Road Debris Contributes to Already Staggering Number of Accidents in Florida

Driving on roads can be an adventure on days when perfect weather exists. That’s because even individuals with impeccable driving records can sometimes inadvertently find themselves in the path of dangerous debris on the road. Such circumstances can lead to accidents or be part of a chain reaction of collisions that heightens the prospect of tragedy.

This debris can come in the form of tree branches from a recent storm, a blown-out tire that was never removed from the road or items that inadvertently fell from the truck. Accidents of this nature can result in the death of both drivers and passengers, with an estimated 40 percent of vehicle deaths in this fashion taking place because the driver attempted to avoid debris.

In 2015, AAA published the results of an examination of road debris accidents from the previous four years. Those numbers indicated that an average of 9,800 people were injured and 125 people killed each year in the 50,000 accidents of this nature taking place during that span. The latter number is actually double what it was back in 2001.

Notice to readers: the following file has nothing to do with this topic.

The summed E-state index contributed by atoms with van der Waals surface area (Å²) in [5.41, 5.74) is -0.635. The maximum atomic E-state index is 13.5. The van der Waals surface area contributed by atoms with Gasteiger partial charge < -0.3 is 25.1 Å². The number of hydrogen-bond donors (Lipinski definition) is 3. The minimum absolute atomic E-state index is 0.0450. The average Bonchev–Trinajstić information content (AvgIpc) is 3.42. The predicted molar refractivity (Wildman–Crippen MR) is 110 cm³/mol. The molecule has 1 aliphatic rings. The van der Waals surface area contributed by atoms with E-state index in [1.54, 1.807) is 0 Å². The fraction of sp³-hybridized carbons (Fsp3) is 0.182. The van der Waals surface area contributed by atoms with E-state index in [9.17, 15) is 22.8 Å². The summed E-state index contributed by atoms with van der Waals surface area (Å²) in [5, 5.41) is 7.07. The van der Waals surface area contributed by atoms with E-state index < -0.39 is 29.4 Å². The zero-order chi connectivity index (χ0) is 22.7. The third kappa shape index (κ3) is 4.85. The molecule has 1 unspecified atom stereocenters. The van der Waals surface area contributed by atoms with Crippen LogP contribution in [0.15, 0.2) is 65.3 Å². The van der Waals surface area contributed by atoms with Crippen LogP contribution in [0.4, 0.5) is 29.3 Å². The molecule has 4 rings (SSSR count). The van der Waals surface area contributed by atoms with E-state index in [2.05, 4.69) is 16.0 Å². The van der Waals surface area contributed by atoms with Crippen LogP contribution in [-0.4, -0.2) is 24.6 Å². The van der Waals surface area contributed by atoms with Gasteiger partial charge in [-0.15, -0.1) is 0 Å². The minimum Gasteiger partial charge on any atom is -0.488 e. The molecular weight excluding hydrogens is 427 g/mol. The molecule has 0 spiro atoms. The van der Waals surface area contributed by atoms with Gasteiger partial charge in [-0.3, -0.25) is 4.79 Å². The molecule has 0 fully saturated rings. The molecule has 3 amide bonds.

The most likely spot for such accidents was generally considered to be freeways, where the high rates of speed involved reduce the reaction time for those driving. As a result, these specific accidents took place about four times as much in those in other areas.

Despite those differences, other less hectic areas aren’t immune to such dangers. Homeowners who fail to maintain those branches that can find their way onto the street or let garbage cans turn a residential street into an obstacle course can also pose dangers.

The gender of the victims of these accidents shouldn’t necessarily be a pertinent topic. Still, the AAA research discovered that roughly 20 percent of those individuals who were either hit by debris or were unable to avoid striking it were men.

Meanwhile, the timing of the accidents more commonly occurred during some of the slower periods of driving. Between 9 p.m. and 6 a.m. was the most prevalent period, while weather usually wasn’t any more of a factor than expected.

In the case of any debris that might have fallen from a vehicle, the driver can often be unaware that anything has happened, which means that they don’t bother to stop. When it comes to trucks, these situations take place either because of tight deadlines established by the driver’s employer, poor training that failed to show the driver how to secure cargo or a weak hiring policy by that employer.

Determining the liability in these cases may involve seeking out legal assistance in order to obtain compensation for any repairs, injuries or deaths taking place.

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